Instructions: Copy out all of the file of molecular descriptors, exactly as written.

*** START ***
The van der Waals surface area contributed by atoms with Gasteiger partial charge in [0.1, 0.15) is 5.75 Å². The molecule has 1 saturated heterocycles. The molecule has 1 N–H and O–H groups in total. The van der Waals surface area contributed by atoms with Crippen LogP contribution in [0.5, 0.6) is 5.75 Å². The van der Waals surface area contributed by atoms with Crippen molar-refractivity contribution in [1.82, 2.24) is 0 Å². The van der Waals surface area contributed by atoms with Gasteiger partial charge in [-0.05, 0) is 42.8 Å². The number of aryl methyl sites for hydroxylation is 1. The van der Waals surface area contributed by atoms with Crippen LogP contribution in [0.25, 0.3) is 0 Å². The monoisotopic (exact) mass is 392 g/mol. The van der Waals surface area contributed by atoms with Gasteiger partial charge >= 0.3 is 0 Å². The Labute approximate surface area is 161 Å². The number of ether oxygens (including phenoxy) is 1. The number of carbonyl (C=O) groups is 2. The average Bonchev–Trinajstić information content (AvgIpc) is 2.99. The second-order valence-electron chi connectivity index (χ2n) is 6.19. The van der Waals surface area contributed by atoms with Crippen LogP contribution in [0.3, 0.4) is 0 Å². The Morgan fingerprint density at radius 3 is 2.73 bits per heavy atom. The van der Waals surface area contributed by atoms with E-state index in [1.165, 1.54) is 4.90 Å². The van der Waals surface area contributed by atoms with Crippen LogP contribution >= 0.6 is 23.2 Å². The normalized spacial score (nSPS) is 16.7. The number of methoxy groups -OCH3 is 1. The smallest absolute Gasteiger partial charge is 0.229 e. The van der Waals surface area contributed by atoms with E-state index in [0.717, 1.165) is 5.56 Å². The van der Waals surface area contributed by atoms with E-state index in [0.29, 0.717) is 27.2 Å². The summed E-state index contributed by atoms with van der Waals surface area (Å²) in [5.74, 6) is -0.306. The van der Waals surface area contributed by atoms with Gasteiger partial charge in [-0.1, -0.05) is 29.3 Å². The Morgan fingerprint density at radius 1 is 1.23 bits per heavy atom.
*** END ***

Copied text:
The van der Waals surface area contributed by atoms with Gasteiger partial charge in [0.1, 0.15) is 5.75 Å². The molecule has 1 saturated heterocycles. The molecule has 1 N–H and O–H groups in total. The van der Waals surface area contributed by atoms with Crippen LogP contribution in [0.5, 0.6) is 5.75 Å². The van der Waals surface area contributed by atoms with Crippen molar-refractivity contribution in [1.82, 2.24) is 0 Å². The van der Waals surface area contributed by atoms with Gasteiger partial charge in [-0.05, 0) is 42.8 Å². The number of aryl methyl sites for hydroxylation is 1. The van der Waals surface area contributed by atoms with Crippen LogP contribution in [0.25, 0.3) is 0 Å². The monoisotopic (exact) mass is 392 g/mol. The van der Waals surface area contributed by atoms with Gasteiger partial charge >= 0.3 is 0 Å². The Labute approximate surface area is 161 Å². The number of ether oxygens (including phenoxy) is 1. The number of carbonyl (C=O) groups is 2. The average Bonchev–Trinajstić information content (AvgIpc) is 2.99. The second-order valence-electron chi connectivity index (χ2n) is 6.19. The van der Waals surface area contributed by atoms with Crippen LogP contribution in [0.3, 0.4) is 0 Å². The Morgan fingerprint density at radius 3 is 2.73 bits per heavy atom. The van der Waals surface area contributed by atoms with E-state index in [1.165, 1.54) is 4.90 Å². The van der Waals surface area contributed by atoms with Crippen LogP contribution >= 0.6 is 23.2 Å². The normalized spacial score (nSPS) is 16.7. The number of methoxy groups -OCH3 is 1. The smallest absolute Gasteiger partial charge is 0.229 e. The van der Waals surface area contributed by atoms with E-state index in [0.717, 1.165) is 5.56 Å². The van der Waals surface area contributed by atoms with E-state index in [0.29, 0.717) is 27.2 Å². The summed E-state index contributed by atoms with van der Waals surface area (Å²) in [5.74, 6) is -0.306. The van der Waals surface area contributed by atoms with Gasteiger partial charge in [-0.1, -0.05) is 29.3 Å². The Morgan fingerprint density at radius 1 is 1.23 bits per heavy atom.